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Clin J Am Soc Nephrol. Nov 2008; 3(6): 1644–1651.
PMCID: PMC2572269

Natriuretic Peptides in Chronic Kidney Disease


Background and objectives: B-type natriuretic peptide (BNP) and amino-terminal pro-B-type natriuretic peptide (NT-proBNP) are biomarkers of cardiovascular disease that is common in patients with chronic kidney disease (CKD). Conflicting data on the influence of glomerular filtration rate (GFR) on BNP and NT-proBNP levels in CKD may stem from failure to account fully for the effects of coexistent cardiac disease, dysfunction, and volume overload.

Design, setting, participants, & measurements: Prospective head-to-head comparison of plasma BNP and NT-proBNP in ambulatory euvolemic CKD patients with normal LV ejection fraction and no manifest cardiac or vascular disease. GFR was estimated by the Modification of Diet in Renal Disease formula, BNP and NT-proBNP measured using Abbott AxSYM and Roche Elecsys assays, respectively, and cardiac morphology and function assessed by transthoracic echocardiography.

Results: In 142 patients (42% female) of mean age 60 ± 11 yr, mean left ventricular ejection fraction was 71% ± 6%, GFR 38 ± 14 ml/min per 1.73 m2, and median BNP and NT-proBNP level 59 and 311 pg/ml, respectively. Multivariate predictors of NT-proBNP level were GFR, β-blocker usage, LV mass index, and hemoglobin level. Plasma BNP was independently predicted by LV mass index and β-blocker usage but not GFR. In the 74 patients without diastolic dysfunction, there was a significant rise in NT-proBNP but not BNP as GFR declined.

Conclusions: Unlike NT-proBNP, plasma BNP level is relatively independent of GFR. BNP may therefore be the more appropriate biomarker to screen for cardiac dysfunction in CKD.

Patients with chronic kidney disease (CKD) are at increased risk of cardiovascular disease. Natriuretic peptides (NPs), biomarkers of myocardial dysfunction (1), offer the potential for early detection and risk stratification of cardiac disease, as evident in emergency department (2) and community (3,4) settings. This screening utility could be extended to CKD patients asymptomatic of cardiovascular disease.

However, the precise influence of CKD on circulating levels of B-type natriuretic peptide (BNP) and amino-terminal pro-B-type natriuretic peptide (NT-proBNP), the two commonly used NPs in clinical practice, continues to be debated. Dependence of plasma BNP on glomerular filtration rate (GFR) has been reported among patients with and without heart failure (HF) (5,6), but this relationship may not be independent of cardiac or volume-related factors (7,8). The data on NT-proBNP in renal dysfunction are more concordant but were derived from populations that included patients with myocardial infarction, reduced left ventricular (LV) ejection fraction (LVEF), or HF (9,10). Indeed, most studies examining the impact of renal dysfunction on NPs uniformly included such patients (5,6,810). Recent Doppler myocardial imaging studies have shown that even HF patients with normal LVEF have reduced LV contractility compared with controls (11,12).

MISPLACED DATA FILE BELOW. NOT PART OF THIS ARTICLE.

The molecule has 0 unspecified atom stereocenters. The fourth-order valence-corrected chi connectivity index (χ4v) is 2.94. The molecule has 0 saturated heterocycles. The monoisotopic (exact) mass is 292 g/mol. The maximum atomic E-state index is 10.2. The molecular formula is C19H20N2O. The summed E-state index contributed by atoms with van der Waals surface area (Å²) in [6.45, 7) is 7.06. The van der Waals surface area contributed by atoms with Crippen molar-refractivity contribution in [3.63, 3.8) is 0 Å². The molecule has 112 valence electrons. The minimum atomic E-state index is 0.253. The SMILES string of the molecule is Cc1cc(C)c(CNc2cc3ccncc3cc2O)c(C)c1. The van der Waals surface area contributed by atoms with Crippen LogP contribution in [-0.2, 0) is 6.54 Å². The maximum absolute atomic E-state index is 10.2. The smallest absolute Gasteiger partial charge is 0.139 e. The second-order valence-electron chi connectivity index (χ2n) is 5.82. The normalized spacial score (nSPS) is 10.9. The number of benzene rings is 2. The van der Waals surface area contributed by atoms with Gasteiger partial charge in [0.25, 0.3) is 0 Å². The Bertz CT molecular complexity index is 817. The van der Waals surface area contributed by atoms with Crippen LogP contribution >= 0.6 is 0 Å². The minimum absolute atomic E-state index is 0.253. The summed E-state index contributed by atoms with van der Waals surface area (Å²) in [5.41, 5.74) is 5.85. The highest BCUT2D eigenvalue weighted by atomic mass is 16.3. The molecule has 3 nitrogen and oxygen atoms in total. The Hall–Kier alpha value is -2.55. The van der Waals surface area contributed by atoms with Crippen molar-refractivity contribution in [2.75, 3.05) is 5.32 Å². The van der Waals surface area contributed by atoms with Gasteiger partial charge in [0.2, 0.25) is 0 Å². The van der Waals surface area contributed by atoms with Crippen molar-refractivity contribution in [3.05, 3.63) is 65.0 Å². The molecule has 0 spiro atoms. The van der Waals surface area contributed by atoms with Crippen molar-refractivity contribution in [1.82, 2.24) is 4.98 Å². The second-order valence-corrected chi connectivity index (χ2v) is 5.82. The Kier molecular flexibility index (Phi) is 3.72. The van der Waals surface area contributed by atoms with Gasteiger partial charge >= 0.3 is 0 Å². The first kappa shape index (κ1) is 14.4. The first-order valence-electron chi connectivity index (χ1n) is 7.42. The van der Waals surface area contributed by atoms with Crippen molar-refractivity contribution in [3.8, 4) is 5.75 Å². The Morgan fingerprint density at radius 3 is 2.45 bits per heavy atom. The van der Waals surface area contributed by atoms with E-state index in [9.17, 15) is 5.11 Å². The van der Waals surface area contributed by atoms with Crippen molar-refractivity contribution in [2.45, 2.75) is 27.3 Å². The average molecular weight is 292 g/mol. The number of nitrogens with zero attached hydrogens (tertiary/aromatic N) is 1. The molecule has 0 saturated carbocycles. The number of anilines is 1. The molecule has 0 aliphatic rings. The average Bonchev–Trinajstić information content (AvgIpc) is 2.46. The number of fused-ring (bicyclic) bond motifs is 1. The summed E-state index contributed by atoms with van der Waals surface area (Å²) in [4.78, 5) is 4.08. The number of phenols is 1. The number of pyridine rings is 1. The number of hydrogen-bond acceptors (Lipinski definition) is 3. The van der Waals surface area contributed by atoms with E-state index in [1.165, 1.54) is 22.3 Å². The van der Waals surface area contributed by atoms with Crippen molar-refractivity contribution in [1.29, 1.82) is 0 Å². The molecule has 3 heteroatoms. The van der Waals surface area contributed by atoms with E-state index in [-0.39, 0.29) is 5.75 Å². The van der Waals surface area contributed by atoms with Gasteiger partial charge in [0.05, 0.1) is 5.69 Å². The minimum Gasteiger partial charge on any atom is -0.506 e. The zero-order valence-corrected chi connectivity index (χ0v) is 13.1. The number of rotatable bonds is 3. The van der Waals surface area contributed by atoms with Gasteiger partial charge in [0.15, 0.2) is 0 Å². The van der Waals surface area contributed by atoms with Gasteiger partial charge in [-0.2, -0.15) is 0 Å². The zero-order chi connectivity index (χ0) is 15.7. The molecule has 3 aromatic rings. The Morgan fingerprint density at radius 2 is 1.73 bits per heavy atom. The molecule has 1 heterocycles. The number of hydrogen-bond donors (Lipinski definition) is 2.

To limit confounding by cardiac dysfunction or volume overload, we prospectively constituted a clinically euvolemic CKD cohort without symptoms or history of cardiac disease and normal LVEF and regional function. We measured circulating levels of both NPs, hypothesizing that, in these patients, BNP can be shown to be relatively independent of GFR compared with NT-proBNP if cardiac and loading factors can be comprehensively accounted for.

Materials and Methods

Study Subjects

Adult Asian outpatients aged 19 to 75 yr attending a CKD clinic at National University Hospital, Singapore, from November 2004 through October 2005 were prospectively recruited. All patients with stable stages III and IV CKD with estimated GFR of 15 to 60 ml/min per 1.73 m2 body surface area (BSA) were invited to have an echocardiogram followed immediately by a blood draw. Exclusion criteria were 1) renal replacement therapy (dialysis or transplantation), 2) history of coronary artery disease, i.e., angina pectoris, previous myocardial infarction, and coronary artery intervention, 3) LVEF ≤50% or regional wall motion deficit assessed by any modality, 4) congenital or organic valvular heart disease, 5) cardiac arrhythmias including atrial fibrillation, 6) history of cerebrovascular disease, 7) peripheral vascular disease, i.e., a revascularization procedure or limb amputation, 8) hemoglobin <9 g/dl, 9) liver dysfunction, and 10) acute intercurrent illness. The study was approved by the Domain-Specific Review Board of the National Healthcare Group.

Information on age, gender, body mass index (BMI, calculated as weight divided by square of height), clinic blood pressure, regular medications, and associated comorbidities was recorded. Hypertension and diabetes mellitus were defined as documentation of the diagnosis or use of medications. GFR was estimated using the four-variable Modification of Diet in Renal Disease (MDRD) formula (13) and expressed in ml/min per 1.73 m2 BSA.

Biochemical Analysis

Biochemical assays were performed at the College of American Pathologists-accredited Department of Laboratory Medicine at National University Hospital, Singapore. Anticoagulant free venous blood samples were assayed for NT-proBNP by electrochemiluminescence immunoassay on the Elecsys 2010 Immunoanalyzer (Roche Diagnostics, Indianapolis, IN). BNP levels were measured in plasma samples stored in ethylene diamine tetra acetic acid-coated tubes, using Microparticle Enzyme Immunoassay on the Abbott AxSYM analyzer (Abbott Laboratories Diagnostic Division, Abbott Park, IL). Exact values of these NPs were used in data analysis.